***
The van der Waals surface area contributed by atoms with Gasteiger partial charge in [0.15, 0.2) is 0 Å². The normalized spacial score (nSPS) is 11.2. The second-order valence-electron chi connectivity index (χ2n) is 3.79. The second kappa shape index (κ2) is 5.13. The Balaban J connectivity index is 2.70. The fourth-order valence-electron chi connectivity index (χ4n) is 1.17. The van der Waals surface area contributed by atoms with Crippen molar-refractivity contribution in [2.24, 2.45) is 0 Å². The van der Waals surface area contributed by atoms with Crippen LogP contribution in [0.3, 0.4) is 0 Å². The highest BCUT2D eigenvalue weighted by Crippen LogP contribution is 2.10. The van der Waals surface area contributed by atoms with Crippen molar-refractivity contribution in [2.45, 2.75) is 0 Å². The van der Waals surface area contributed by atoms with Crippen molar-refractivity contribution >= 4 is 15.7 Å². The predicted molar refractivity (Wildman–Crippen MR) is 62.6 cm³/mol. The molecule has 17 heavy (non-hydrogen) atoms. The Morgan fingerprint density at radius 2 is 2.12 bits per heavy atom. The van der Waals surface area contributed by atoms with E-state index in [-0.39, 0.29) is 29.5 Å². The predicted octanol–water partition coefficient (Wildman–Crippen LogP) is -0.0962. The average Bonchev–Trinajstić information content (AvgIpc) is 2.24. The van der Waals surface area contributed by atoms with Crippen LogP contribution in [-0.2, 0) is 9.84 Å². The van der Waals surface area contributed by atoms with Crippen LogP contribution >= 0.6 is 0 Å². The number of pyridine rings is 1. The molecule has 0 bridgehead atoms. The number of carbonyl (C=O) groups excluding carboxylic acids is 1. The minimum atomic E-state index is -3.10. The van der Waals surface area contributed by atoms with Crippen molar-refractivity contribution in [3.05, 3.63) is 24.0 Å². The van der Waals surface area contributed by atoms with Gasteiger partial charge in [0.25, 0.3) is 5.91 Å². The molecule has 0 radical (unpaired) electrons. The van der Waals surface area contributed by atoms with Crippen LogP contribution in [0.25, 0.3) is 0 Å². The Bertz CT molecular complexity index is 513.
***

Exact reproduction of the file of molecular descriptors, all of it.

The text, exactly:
The van der Waals surface area contributed by atoms with Gasteiger partial charge in [0.15, 0.2) is 0 Å². The normalized spacial score (nSPS) is 11.2. The second-order valence-electron chi connectivity index (χ2n) is 3.79. The second kappa shape index (κ2) is 5.13. The Balaban J connectivity index is 2.70. The fourth-order valence-electron chi connectivity index (χ4n) is 1.17. The van der Waals surface area contributed by atoms with Crippen molar-refractivity contribution in [2.24, 2.45) is 0 Å². The van der Waals surface area contributed by atoms with Crippen LogP contribution in [0.3, 0.4) is 0 Å². The highest BCUT2D eigenvalue weighted by Crippen LogP contribution is 2.10. The van der Waals surface area contributed by atoms with Crippen molar-refractivity contribution in [2.45, 2.75) is 0 Å². The van der Waals surface area contributed by atoms with Crippen molar-refractivity contribution >= 4 is 15.7 Å². The predicted molar refractivity (Wildman–Crippen MR) is 62.6 cm³/mol. The molecule has 17 heavy (non-hydrogen) atoms. The Morgan fingerprint density at radius 2 is 2.12 bits per heavy atom. The van der Waals surface area contributed by atoms with E-state index in [-0.39, 0.29) is 29.5 Å². The predicted octanol–water partition coefficient (Wildman–Crippen LogP) is -0.0962. The average Bonchev–Trinajstić information content (AvgIpc) is 2.24. The van der Waals surface area contributed by atoms with Crippen LogP contribution in [-0.2, 0) is 9.84 Å². The van der Waals surface area contributed by atoms with Crippen LogP contribution >= 0.6 is 0 Å². The number of pyridine rings is 1. The molecule has 0 bridgehead atoms. The number of carbonyl (C=O) groups excluding carboxylic acids is 1. The minimum atomic E-state index is -3.10. The van der Waals surface area contributed by atoms with Crippen molar-refractivity contribution in [3.05, 3.63) is 24.0 Å². The van der Waals surface area contributed by atoms with Gasteiger partial charge in [0.25, 0.3) is 5.91 Å². The molecule has 0 radical (unpaired) electrons. The van der Waals surface area contributed by atoms with Crippen LogP contribution in [0.25, 0.3) is 0 Å². The Bertz CT molecular complexity index is 513.